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Saturday 11th January – concert – Mickey and Michelle


From Australia, Harpist Michelle Doyle and violinist/vocalist Michael O’Donnell have embarked on walking the Te Araroa Trail. They are also bringing their instruments with them to perform a series of concerts along the way. Their six month adventure will take them through the major cities, rural locations and scenic mountains while their instruments are couriered to each gig. The duo are thrilled to be releasing their debut album ‘A Walking Pace’ in this unique way and are donating 20% of sales from merchandise to osteoporosis research, a subject very close to their hearts.

Michelle was born into a musical family and has performed professionally on the harp from the age of eleven. She studied classical performance and has gone on to perform with Paul Kelly, Shane Howard and Fiona Ross. Her compositions reflect the deeply rooted energy of her Celtic upbringing whilst balancing her attention to detail and nuanced phrasing from her classical studies.

Mickey developed a passion for jazz and his playful improvisations are ever-present in his original compositions. His creamy voice is reminiscent of a young Chet Baker as he croons, growls and hums his way through uniquely poetic lyrics and soars through ethereal high notes.

Together the two combine their skills to create a unique and exciting blend of contemporary folk music. Come see Mickey and Michelle in concert as they perform until their fingers are as sore as their feet are.

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Friday 10th January – society night – The Melling Station Boys


This effervescent group from the heart of the Hutt Valley has been made famous courtesy of NZ Rail.

“We are the best bluegrass band in Wellington. We know this, as there are no other bluegrass bands based in Wellington, hence we rightfully assume this title. At our last appearance at the WBS, we were known as the Melling Station Boys. Since then we have changed our name to The Melling Station Boys, as we feel this makes us sound much more important. Over the last three years we have been hired to perform annually for the Christmas party of a local group, however they decided to get another band last year. Reason: none given. Admittedly they didn’t pay us, so that shouldn’t have been a factor, but we conclude that we got too good for them.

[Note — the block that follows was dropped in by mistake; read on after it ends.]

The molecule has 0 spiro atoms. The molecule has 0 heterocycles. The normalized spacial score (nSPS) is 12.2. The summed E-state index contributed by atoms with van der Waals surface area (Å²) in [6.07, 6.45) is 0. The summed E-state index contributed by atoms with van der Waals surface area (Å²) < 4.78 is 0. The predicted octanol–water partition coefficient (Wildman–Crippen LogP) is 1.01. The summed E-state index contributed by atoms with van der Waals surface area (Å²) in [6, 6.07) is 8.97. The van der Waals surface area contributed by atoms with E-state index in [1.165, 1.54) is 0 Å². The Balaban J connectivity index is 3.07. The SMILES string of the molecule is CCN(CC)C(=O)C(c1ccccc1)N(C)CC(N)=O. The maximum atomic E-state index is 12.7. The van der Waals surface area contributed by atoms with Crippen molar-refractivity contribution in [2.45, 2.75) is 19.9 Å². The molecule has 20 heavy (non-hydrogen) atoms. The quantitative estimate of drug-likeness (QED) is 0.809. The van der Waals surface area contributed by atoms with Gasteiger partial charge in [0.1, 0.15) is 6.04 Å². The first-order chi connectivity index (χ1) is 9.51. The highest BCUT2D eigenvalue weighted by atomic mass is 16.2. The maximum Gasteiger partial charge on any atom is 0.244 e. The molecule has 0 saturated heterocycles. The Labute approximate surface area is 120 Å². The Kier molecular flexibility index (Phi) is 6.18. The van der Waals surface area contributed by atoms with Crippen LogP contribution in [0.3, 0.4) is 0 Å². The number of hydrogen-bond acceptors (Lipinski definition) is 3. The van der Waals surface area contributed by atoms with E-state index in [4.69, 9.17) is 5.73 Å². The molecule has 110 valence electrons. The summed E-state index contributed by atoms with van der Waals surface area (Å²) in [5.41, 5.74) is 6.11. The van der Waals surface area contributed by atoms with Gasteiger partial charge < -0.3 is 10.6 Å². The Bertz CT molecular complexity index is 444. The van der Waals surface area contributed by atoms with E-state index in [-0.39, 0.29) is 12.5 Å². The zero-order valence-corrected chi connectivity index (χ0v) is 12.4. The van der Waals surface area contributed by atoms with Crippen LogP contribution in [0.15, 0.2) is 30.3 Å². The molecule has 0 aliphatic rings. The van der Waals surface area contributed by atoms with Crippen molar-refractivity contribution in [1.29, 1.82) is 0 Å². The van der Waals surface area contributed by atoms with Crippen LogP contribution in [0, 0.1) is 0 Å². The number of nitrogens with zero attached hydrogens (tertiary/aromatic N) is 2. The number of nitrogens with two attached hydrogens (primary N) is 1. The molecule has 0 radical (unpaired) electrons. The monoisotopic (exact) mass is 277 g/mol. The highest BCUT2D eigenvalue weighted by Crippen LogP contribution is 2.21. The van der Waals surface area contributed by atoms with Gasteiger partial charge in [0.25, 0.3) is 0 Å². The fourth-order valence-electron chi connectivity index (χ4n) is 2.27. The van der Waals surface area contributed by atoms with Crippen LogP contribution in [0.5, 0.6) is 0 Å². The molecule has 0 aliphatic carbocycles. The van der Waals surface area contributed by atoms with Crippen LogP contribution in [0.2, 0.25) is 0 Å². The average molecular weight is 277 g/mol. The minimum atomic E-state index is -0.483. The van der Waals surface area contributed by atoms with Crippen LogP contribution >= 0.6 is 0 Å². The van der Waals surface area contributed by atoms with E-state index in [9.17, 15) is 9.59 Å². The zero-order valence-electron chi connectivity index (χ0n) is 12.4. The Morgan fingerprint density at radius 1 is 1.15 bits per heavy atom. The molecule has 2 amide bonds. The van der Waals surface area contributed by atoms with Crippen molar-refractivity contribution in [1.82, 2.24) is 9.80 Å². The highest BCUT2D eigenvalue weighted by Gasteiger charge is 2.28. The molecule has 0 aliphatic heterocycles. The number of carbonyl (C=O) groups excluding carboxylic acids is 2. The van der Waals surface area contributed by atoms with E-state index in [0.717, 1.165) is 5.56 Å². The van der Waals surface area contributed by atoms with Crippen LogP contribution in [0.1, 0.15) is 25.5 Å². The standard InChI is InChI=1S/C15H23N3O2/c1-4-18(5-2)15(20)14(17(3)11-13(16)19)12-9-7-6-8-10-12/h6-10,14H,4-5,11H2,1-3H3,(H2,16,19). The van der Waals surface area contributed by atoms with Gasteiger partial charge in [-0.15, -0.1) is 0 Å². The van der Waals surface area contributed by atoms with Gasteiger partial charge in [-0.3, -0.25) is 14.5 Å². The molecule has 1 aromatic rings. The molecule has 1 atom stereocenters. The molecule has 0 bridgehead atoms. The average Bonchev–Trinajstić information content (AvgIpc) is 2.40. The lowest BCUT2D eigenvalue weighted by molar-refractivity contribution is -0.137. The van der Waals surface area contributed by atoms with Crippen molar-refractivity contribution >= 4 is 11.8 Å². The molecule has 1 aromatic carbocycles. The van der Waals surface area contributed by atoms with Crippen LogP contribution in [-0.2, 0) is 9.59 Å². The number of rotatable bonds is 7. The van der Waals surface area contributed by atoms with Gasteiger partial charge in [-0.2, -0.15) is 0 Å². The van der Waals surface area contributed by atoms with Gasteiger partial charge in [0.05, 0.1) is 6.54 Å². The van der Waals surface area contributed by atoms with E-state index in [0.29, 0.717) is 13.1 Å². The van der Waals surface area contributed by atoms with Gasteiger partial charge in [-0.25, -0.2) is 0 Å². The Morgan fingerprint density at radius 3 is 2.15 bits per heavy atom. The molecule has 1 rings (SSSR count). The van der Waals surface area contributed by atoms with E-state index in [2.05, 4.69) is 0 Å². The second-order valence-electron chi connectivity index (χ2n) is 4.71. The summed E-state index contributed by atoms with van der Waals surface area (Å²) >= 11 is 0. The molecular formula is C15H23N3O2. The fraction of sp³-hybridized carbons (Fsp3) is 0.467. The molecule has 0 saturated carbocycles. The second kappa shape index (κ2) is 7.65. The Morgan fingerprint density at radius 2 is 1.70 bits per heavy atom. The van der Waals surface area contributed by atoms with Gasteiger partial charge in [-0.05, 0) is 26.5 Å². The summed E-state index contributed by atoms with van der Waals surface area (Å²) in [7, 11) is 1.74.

“We are very happy for our adopted sponsor, NZ Rail, who inadvertently gave us a railway station as our mascot, and at no charge (to date). We’re not worried that a train derailed there about ten years ago, when it tried to angle park next to the railway station. That manoeuvre clearly failed, resulted in sick leave for the driver and huge payouts to all passengers on that particular service, and in addition, over the following few weeks, subsequent services having to park about 100m from the station whilst the wreckage was sorted out. Despite this, we continue our support to NZ Rail by performing at least one train song during every performance.

“After our last appearance at the WBS, two people confirmed verbally, and to us directly, that we are not bad. We know there were other comments, all said out of earshot, however we assume they were all positive, but as they couldn’t be heard, also said by people that retreated far enough away from our company, so we have been unable to confirm this.

“For this show, we will have our full five piece lineup. This includes Giacomo (who is not in the photo), who throughout the last year spent more time out of the country with international audiences than here. This is as opposed to the rest of the band, who spent more time in Wellington than anywhere else in the region. Giacomo was so busy that he only attended two band practices last year. However he has attended more than that this this year. Consequently we are positive that things are looking up for 2020.

“Being a Lower Hutt band, we are striving to become as famous as our local hero Gerry Paul, who can play every instrument in our lineup better than any of us, and can muster a much more famous lineup than we could ever hope to. However we are resigned to the fact that at the minimum, all we will manage is to just having that dream.

“At the conclusion of our show, you will be served with a complimentary cup of Dilmah tea, or two. You may even get a slice of our renowned date loaf, if you are lucky, all provided on the house.”

“These guys are fantastic!”
– anonymous

“Wow, I got see must this guys!”
– first Facebook comment for this year, interpreted and traced to someone in Uzbekistan

“We’re famous for not being famous!”
– The Melling Station Boys

Ed:
“Usually bios are written in the third person. However as The Melling Station Boys were unable to encourage, summon, plead nor pay anyone to write their bio, they wrote their own, in the first person.”

– photo courtesy of Donald Laing